Ashley was wide-awake when she arrived at age 7
months. She wrapped both her arms and legs around
our mom, taking to her immediately.
The difference between a 3-month-old and a 7month-old was astonishing. Michelle had been relatively clueless as to her radically new surroundings.
Ashley, however, seemed old enough to know she
was in a different place with different people. She
24 Winter
22 Spring 2007
As far as everyone is concerned, Michelle and Ashley
may as well have been carried home from a local
hospital as Stapleton Airport. And a hint of an eastern
European accent is the only clue Vera gives of being
born and partially raised in Russia.
Most importantly, all three were adopted into a home
filled with the Light of the World. ■
The Day My Little Sister Came Home
This teenager already had two brothers adopted from
Korea, but she begged for a little sister.
As I climbed down the newly assembled ladder attached to
our bunk beds, I took one last long gaze at the neatly made
bed below me. The stuffed animals were lined up neatly
against the wall, the taller brown bears in the back with the
smaller white rabbits in the front. The purple patchwork quilt
that had once adorned my bed now lay neatly on top of hers,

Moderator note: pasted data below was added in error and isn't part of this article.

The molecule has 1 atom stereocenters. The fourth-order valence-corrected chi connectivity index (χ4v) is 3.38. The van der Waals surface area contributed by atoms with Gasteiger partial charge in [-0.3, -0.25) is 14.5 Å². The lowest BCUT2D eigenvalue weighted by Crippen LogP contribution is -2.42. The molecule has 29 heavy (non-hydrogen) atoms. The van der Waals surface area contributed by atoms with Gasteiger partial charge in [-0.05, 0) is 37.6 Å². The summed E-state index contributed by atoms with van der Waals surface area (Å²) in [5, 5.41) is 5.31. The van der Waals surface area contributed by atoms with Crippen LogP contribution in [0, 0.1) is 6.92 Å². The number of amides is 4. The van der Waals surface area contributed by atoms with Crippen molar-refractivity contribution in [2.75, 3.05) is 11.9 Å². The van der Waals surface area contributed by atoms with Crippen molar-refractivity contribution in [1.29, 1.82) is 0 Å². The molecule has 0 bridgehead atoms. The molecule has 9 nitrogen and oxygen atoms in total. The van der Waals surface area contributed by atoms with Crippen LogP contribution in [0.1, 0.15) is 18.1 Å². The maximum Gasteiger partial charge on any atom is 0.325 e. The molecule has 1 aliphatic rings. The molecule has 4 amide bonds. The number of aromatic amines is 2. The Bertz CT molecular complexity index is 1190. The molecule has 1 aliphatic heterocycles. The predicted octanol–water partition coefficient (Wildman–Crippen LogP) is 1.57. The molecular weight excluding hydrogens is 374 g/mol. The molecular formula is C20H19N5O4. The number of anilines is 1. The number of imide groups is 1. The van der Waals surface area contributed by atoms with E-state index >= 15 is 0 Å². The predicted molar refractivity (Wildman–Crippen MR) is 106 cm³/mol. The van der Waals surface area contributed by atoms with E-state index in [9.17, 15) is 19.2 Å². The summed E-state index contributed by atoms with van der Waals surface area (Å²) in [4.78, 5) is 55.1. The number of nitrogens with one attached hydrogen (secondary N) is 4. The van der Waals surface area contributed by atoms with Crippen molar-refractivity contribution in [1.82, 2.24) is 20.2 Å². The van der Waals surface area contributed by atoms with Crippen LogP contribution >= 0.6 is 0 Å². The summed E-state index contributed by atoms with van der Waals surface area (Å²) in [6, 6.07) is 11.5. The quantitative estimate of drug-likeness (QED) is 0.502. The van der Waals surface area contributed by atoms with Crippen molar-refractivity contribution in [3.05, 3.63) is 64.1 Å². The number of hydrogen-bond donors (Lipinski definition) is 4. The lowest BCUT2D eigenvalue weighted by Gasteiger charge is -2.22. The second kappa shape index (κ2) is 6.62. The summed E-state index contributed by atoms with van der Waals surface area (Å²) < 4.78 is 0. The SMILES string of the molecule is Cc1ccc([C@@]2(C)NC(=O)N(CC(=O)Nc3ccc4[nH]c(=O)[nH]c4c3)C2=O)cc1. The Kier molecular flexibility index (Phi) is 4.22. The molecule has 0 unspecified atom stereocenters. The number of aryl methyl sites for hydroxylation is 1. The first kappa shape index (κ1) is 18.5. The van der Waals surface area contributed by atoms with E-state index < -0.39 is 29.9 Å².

and it smelled of the fabric softener that my mom had used
to clean it by hand.
Her dresser stood tall, already jam-packed with an array of
clothes and hair bows of all sorts. The white doll beds were
already filled. Many of the dolls had been mine, yet their hair
had been neatly brushed and pulled back and their clothes
straightened and stray buttons reattached to give them new
life.
As I walked out of my room, the last time I would be able to
call it that, I remember smelling the coffee that my uncle was
brewing in the kitchen.
At the Airport
We waited and waited, and finally I could see the top of my
dad’s head. He was carrying my little sister, who had on
a pink striped jogging suit. My mom followed pulling the
carry-on luggage and bearing a tired expression. I ran to my
dad as I could already hear my
sister’s sweet laugh. Her eyes
sparkled like the stars. I pressed
her delicate fingers into mine and
gave her a hug, the first of many.
Lily Nan
She has been in our hearts since
the day she was born. Her smile
lights up any gloomy day and her
laugh would soften stone. My
room has become our room, yet
all the changes have been for
the better. The lonely dolls that
once sat in the corner of my
room now have a mother, and
the little girl who once lived in